Depending on which part of the gut you’re in, the defense structures look different. Your gut barrier is tighter and stronger in the colon than the small intestine4, which makes sense; you are absorbing most of your nutrients in the small intestine and there are WAY more bacteria in the colon. We’re talking millions or maybe billions in the small intestine to compared to trillions in the colon (unless you have small intestinal bacterial overgrowth, or SIBO.
So, what causes leaky gut?
Right now in the science, there is debate as to whether leaky gut is the chicken or the egg8. Does it cause (or is it one of the causes) of digestive disease or autoimmunity such as ulcerative colitis or Hashimoto’s? OR, does it develop because of the disease processes?
- digestive diseases: celiac disease, crohn’s disease, IBS-D
- an imbalance in helpful to harmful bacteria, also called dysbiosis
- diet (low fibre, high fat (particularly saturated fat))
- nutritional deficiencies such as zinc, vitamins A + D
- medication use
It’s thought that any inflammatory response is thought to cause increased gut permeability, at least temporarily4. Leaky gut is well-documented feature of disease states like type two diabetes, liver disease, celiac disease, and inflammatory bowel disease11. But, its role in autoimmunity or as a low level, chronic issue that causes disease may be met with skepticism although there is some evidence to suggest that gut barrier dysfunction is present in autoimmune conditions like Hashimoto’s12,13.
So if you’re walking around looking pretty good and saying you have leaky gut, you can imagine the source of the skepticism. However, Dr Alessio Fasano, an internationally renowned celiac disease researcher, has suggested that leaky gut may be an underlying cause of disease14 so I think that the research here will continue to grow and I think skepticism is finally starting to fade in the same way we have seen with chronic stress and chronic inflammation.
What started to move the conversation forward was the discovery of zonulin, a molecule that can zip open the tight junctions like a zipper. The research on zonulin release in celiac disease in response to gluten ingestion has laid a lot of ground work for understanding the interactions between the gut, the immune system, gut bacteria and immuno-active components of food. If something causes the tight junction to falter, large molecules presented to the immune system can trigger reactions with far-reaching outcomes the longer they continue.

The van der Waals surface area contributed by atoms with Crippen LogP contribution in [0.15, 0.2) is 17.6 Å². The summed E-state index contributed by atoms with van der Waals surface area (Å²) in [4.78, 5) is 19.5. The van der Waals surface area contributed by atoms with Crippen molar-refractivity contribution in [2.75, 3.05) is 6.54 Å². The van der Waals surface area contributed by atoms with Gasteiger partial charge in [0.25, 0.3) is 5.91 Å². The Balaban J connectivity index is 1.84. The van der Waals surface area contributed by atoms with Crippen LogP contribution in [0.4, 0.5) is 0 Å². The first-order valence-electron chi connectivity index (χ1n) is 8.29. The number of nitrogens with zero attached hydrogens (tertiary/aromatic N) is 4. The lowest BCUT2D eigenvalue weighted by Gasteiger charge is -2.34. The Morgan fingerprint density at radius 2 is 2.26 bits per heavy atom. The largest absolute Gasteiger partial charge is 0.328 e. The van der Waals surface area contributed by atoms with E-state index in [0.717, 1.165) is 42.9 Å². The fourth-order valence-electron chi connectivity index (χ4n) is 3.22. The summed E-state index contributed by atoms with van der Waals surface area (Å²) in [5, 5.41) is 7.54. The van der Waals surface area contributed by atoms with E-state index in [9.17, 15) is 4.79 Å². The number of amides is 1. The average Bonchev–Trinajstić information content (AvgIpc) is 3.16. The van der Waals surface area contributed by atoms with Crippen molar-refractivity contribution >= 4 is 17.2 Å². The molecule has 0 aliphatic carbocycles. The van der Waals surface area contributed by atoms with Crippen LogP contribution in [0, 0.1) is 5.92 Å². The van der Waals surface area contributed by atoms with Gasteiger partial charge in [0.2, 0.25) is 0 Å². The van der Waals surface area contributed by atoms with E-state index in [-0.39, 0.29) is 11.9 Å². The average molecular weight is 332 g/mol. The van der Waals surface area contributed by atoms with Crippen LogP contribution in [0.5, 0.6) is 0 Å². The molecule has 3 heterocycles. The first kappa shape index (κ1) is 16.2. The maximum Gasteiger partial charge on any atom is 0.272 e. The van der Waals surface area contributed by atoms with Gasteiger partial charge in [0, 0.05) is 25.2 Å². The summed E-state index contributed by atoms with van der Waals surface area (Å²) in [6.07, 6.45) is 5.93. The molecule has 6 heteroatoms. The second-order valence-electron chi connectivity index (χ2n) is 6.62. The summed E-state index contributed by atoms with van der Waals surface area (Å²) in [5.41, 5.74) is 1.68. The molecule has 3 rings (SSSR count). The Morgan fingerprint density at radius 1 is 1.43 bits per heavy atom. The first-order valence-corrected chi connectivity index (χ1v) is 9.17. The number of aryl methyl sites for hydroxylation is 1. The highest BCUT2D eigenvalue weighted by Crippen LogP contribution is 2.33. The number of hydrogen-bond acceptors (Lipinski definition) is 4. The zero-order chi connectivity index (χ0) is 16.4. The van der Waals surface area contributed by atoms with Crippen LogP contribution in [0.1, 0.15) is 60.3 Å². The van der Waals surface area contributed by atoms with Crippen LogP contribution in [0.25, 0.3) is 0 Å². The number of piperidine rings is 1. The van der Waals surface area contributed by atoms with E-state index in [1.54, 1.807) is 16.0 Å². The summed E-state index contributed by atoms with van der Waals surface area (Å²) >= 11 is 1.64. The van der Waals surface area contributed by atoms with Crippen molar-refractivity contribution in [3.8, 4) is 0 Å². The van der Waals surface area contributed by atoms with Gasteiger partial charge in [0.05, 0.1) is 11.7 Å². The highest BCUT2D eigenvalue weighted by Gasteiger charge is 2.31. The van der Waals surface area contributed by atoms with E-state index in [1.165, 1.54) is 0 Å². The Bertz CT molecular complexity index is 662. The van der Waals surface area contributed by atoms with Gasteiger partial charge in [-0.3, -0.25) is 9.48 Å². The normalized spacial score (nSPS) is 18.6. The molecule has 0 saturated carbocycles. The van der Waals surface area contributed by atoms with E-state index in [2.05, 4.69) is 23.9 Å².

You cannot fully tell the gut barrier story without talking about how your gut microbes are involved. Germ-free studies have shown us that without gut microbes, the gut barrier doesn’t develop or function properly; on the flip side, if your gut flora is imbalanced or pro-inflammatory, you’re also screwed1,5. Gut microbes have been shown to influence the actions of zonulin in addition to their influence on inflammatory response5. So in order to talk about a healthy gut barrier, we need to consider a healthy microbiome too.
How diet causes leaky gut
I mentioned earlier that diet may be associated with increased intestinal permeability. We’re going to talk more about this in part three of this series, linked below but let’s lay the groundwork here.
It is thought that a chronic absence of fibre kills off the beneficial gut bacteria that feed on it. This imbalance may favour the overgrowth of gut bacteria that survive by literally eating the mucus layer of the gut, degrading the gut barrier3. Some fibre-loving bacteria also produce butyrate, a short chain fatty acid that feeds the gut cell and supports the integrity of the gut barrier4. In fact, butyrate is the primary fuel source of gut cells. So if you want a healthy gut barrier, you need to feed those gut cells butyrate. Which means, you need a healthy gut microbiome.
High fat, high sugar, low fibre diets – along with alcohol ingestion – are thought to alter the gut barrier4,10. One contributing factor may be that high fat diet alters the pool of bile acids in the gut which can alter zonulin release and lead to gut barrier dysfunction by non-inflammatory means2. It appears that high fat – particularly saturated fat – diets can also help transfer bacterial fragments across the gut barrier, leading to an issue known as endotoxemia10.
There is still so much to learn about the underlying causes of gut barrier dysfunction but without a doubt we are looking at a complex interaction of genetics, lifestyle and environment. It is DEFINITELY not as simple as saying food x causes leaky gut.
Celiac disease is a great example of this, where those with the genetics may not get the disease; it takes an environmental trigger and then the ingestion of gluten to start breaking down the gut. And the gut barrier may hold links to the brain barrier too; for example, those with genetic susceptibility to schizophrenia show alterations in genes that also involve gut barrier6.
Symptoms of leaky gut
If you go on the internet, the suggested symptoms of leaky gut are LONG. And VERY non-specific. They include:
- headaches + brain fog
- joint pain
- nutritional deficiencies
The trouble with these suggested symptoms is two-fold: that there are a million reasons why you might be tired and have joint pain. AND, that there is ZERO scientific consensus that leaky gut has any defined symptoms of its own – these symptoms overlap with those of chronic inflammatory and digestive conditions. So the symptoms might not be coming from the intestinal permeability itself but the condition that goes alongside it.
Learn more about leaky gut
I broke this topic into a three part series because it’s A LOT of info to digest, pun intended. So click below for the rest of the series!